A full-time job at a funeral parlour is a chance at a new start for Aaron, a taciturn teen who has struggled in the school environment. His boss is caring and generous and the work, although emotionally fraught at times, is a good fit to Aaron’s nature and abilities. The rest of his life is not as easy, however. Mam seems lost in her own world most of the time, the other families in their caravan park are antagonistic and Aaron is walking in his sleep and having nightmares that seem to be leading him towards a dangerous place.
I picked this book off the library shelf because of the glowing recommendation from John Marsden on its front cover. He didn’t let me down.
The Dead I Know is an excellent book. It’s always such a refreshing surprise to pick up a novel aimed at the young adult market and find something that combines good writing talent with a story that goes beyond the usual fluffy fare. I enjoy that as much as the next person, but I also feel that there is a shortage of genuinely good and thoughtful literature in the YA sphere. With this offering, Scot Gardner shows that he has the talent to stand out from the trend-following crowed.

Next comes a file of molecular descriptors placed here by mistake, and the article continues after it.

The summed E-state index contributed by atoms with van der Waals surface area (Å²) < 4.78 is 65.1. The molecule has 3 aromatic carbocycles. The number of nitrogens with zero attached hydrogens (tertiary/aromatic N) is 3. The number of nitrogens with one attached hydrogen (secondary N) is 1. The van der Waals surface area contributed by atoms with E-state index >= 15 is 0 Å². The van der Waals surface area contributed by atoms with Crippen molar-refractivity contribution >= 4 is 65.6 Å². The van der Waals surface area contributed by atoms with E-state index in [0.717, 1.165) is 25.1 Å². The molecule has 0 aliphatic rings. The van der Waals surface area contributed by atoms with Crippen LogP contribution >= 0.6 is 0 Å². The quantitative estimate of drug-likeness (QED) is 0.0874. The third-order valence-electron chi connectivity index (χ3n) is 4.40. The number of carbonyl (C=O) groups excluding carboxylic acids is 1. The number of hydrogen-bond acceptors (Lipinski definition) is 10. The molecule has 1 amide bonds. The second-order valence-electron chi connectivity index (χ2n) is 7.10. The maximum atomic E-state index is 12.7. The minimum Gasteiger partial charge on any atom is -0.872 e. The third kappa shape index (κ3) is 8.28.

Better still, The Dead I Know is a quality novel that will actually appeal to teenage boys. The YA bookshelves tend to be dominated by plotlines aimed at girls, so it’s great to find a book that will genuinely interest their male counterparts. While the book is set in a funeral parlour, and deals with death in a very warm and accepting manner, there are plenty of moments that will make a squeamish reader shudder and thus appeal to the teen male appreciation for the utterly disgusting. Such moments never feel gratuitous, however, and I think this is due to the calm presence of funeral director (and father figure) John Barton. Barton is an excellent character and his personal subtlety mirrors the subtlety of the book itself.
Indeed, despite the presence of the intense emotion of grief, despite the straightforward explanations of the physical processes that follow death, and even despite the final revelation of Aaron’s dramatic past, The Dead I Know is an extremely understated work. It gets under your skin. The prose feels languid but, at the same time, it’s difficult to put the book aside. My appreciation for it grew slowly but, by the end, I was left knowing that I had read something truly worthwhile.
I would love to see The Dead I Know studied in Australian high schools. It’s so rich with themes, and the quiet style leaves a lot of room for classroom discussion of events, character motivations and outcomes. It is a coming-of-age story, in that it follows Aaron’s journey towards a greater acceptance of his past and knowledge of the man he is becoming, but it is also something more than that. I very much hope that this title will soon reach the international market.